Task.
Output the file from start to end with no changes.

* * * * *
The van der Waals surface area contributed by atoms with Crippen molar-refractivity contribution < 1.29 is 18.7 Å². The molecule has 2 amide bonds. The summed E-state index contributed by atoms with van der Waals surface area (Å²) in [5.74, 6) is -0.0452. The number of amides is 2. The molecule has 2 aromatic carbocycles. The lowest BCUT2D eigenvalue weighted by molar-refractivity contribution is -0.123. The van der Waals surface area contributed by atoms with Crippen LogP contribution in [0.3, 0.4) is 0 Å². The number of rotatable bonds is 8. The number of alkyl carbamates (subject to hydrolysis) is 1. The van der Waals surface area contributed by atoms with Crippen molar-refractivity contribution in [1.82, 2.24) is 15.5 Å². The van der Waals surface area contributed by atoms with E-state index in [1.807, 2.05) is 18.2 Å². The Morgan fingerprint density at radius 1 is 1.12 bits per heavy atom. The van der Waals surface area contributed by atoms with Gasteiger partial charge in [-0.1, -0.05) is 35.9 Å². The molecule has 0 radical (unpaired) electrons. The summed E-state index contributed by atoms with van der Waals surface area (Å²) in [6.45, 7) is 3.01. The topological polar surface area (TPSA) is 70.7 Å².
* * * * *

The van der Waals surface area contributed by atoms with Crippen molar-refractivity contribution < 1.29 is 18.7 Å². The molecule has 2 amide bonds. The summed E-state index contributed by atoms with van der Waals surface area (Å²) in [5.74, 6) is -0.0452. The number of amides is 2. The molecule has 2 aromatic carbocycles. The lowest BCUT2D eigenvalue weighted by molar-refractivity contribution is -0.123. The van der Waals surface area contributed by atoms with Crippen LogP contribution in [0.3, 0.4) is 0 Å². The number of rotatable bonds is 8. The number of alkyl carbamates (subject to hydrolysis) is 1. The van der Waals surface area contributed by atoms with Crippen molar-refractivity contribution in [1.82, 2.24) is 15.5 Å². The van der Waals surface area contributed by atoms with E-state index in [1.807, 2.05) is 18.2 Å². The Morgan fingerprint density at radius 1 is 1.12 bits per heavy atom. The van der Waals surface area contributed by atoms with Gasteiger partial charge in [-0.1, -0.05) is 35.9 Å². The molecule has 0 radical (unpaired) electrons. The summed E-state index contributed by atoms with van der Waals surface area (Å²) in [6.45, 7) is 3.01. The topological polar surface area (TPSA) is 70.7 Å².